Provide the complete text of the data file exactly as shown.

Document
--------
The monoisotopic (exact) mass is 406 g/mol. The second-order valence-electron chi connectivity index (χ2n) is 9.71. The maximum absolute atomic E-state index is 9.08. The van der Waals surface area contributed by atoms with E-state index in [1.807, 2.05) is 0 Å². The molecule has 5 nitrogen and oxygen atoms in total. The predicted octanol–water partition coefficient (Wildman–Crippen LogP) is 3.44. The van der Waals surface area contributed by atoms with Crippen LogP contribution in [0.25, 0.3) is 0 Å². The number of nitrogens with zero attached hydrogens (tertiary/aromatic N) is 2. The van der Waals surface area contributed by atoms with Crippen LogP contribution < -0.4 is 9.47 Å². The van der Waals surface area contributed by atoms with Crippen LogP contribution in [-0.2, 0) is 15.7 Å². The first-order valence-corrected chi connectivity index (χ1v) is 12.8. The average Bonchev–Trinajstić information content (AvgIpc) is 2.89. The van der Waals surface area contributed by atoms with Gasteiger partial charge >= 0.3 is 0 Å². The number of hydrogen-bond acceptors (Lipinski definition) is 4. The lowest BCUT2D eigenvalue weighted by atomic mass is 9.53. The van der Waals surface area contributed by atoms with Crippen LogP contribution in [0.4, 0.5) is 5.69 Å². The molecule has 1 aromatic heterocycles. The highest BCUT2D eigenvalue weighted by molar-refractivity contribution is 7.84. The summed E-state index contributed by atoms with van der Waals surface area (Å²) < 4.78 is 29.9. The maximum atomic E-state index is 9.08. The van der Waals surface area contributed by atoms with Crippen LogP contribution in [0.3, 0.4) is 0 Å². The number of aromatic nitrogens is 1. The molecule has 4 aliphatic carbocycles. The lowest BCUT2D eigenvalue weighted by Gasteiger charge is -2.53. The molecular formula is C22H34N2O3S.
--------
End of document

The monoisotopic (exact) mass is 406 g/mol. The second-order valence-electron chi connectivity index (χ2n) is 9.71. The maximum absolute atomic E-state index is 9.08. The van der Waals surface area contributed by atoms with E-state index in [1.807, 2.05) is 0 Å². The molecule has 5 nitrogen and oxygen atoms in total. The predicted octanol–water partition coefficient (Wildman–Crippen LogP) is 3.44. The van der Waals surface area contributed by atoms with Crippen LogP contribution in [0.25, 0.3) is 0 Å². The number of nitrogens with zero attached hydrogens (tertiary/aromatic N) is 2. The van der Waals surface area contributed by atoms with Crippen LogP contribution < -0.4 is 9.47 Å². The van der Waals surface area contributed by atoms with Crippen LogP contribution in [-0.2, 0) is 15.7 Å². The first-order valence-corrected chi connectivity index (χ1v) is 12.8. The average Bonchev–Trinajstić information content (AvgIpc) is 2.89. The van der Waals surface area contributed by atoms with Gasteiger partial charge >= 0.3 is 0 Å². The number of hydrogen-bond acceptors (Lipinski definition) is 4. The lowest BCUT2D eigenvalue weighted by atomic mass is 9.53. The van der Waals surface area contributed by atoms with Crippen LogP contribution in [0.4, 0.5) is 5.69 Å². The molecule has 1 aromatic heterocycles. The highest BCUT2D eigenvalue weighted by molar-refractivity contribution is 7.84. The summed E-state index contributed by atoms with van der Waals surface area (Å²) < 4.78 is 29.9. The maximum atomic E-state index is 9.08. The van der Waals surface area contributed by atoms with Crippen LogP contribution in [0.3, 0.4) is 0 Å². The number of aromatic nitrogens is 1. The molecule has 4 aliphatic carbocycles. The lowest BCUT2D eigenvalue weighted by Gasteiger charge is -2.53. The molecular formula is C22H34N2O3S.